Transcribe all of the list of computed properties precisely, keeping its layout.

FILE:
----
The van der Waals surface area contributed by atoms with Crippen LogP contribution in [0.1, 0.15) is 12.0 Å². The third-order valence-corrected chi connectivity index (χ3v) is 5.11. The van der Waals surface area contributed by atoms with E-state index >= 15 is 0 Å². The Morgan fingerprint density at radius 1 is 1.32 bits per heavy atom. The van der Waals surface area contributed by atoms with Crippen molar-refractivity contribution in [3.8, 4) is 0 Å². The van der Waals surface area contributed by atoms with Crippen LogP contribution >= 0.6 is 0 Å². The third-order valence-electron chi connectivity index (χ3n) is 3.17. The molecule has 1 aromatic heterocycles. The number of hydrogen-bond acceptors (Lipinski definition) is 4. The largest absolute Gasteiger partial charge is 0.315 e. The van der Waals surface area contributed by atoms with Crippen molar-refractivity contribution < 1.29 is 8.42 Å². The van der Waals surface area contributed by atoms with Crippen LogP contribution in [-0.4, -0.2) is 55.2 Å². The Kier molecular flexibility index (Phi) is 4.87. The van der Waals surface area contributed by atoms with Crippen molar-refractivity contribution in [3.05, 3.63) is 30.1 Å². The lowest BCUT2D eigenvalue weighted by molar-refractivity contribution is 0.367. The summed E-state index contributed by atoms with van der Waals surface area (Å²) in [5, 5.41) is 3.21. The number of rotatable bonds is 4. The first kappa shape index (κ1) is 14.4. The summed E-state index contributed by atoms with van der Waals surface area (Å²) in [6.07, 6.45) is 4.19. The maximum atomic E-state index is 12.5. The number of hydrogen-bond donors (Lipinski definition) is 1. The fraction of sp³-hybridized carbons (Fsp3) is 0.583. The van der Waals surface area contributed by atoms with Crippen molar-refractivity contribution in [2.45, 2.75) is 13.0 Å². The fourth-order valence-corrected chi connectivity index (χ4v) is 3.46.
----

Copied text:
The van der Waals surface area contributed by atoms with Crippen LogP contribution in [0.1, 0.15) is 12.0 Å². The third-order valence-corrected chi connectivity index (χ3v) is 5.11. The van der Waals surface area contributed by atoms with E-state index >= 15 is 0 Å². The Morgan fingerprint density at radius 1 is 1.32 bits per heavy atom. The van der Waals surface area contributed by atoms with Crippen molar-refractivity contribution in [3.8, 4) is 0 Å². The van der Waals surface area contributed by atoms with Crippen LogP contribution >= 0.6 is 0 Å². The third-order valence-electron chi connectivity index (χ3n) is 3.17. The molecule has 1 aromatic heterocycles. The number of hydrogen-bond acceptors (Lipinski definition) is 4. The largest absolute Gasteiger partial charge is 0.315 e. The van der Waals surface area contributed by atoms with Crippen molar-refractivity contribution < 1.29 is 8.42 Å². The van der Waals surface area contributed by atoms with Crippen LogP contribution in [-0.4, -0.2) is 55.2 Å². The Kier molecular flexibility index (Phi) is 4.87. The van der Waals surface area contributed by atoms with Crippen molar-refractivity contribution in [3.05, 3.63) is 30.1 Å². The lowest BCUT2D eigenvalue weighted by molar-refractivity contribution is 0.367. The summed E-state index contributed by atoms with van der Waals surface area (Å²) in [5, 5.41) is 3.21. The number of rotatable bonds is 4. The first kappa shape index (κ1) is 14.4. The summed E-state index contributed by atoms with van der Waals surface area (Å²) in [6.07, 6.45) is 4.19. The maximum atomic E-state index is 12.5. The number of hydrogen-bond donors (Lipinski definition) is 1. The fraction of sp³-hybridized carbons (Fsp3) is 0.583. The van der Waals surface area contributed by atoms with Crippen molar-refractivity contribution in [2.45, 2.75) is 13.0 Å². The fourth-order valence-corrected chi connectivity index (χ4v) is 3.46.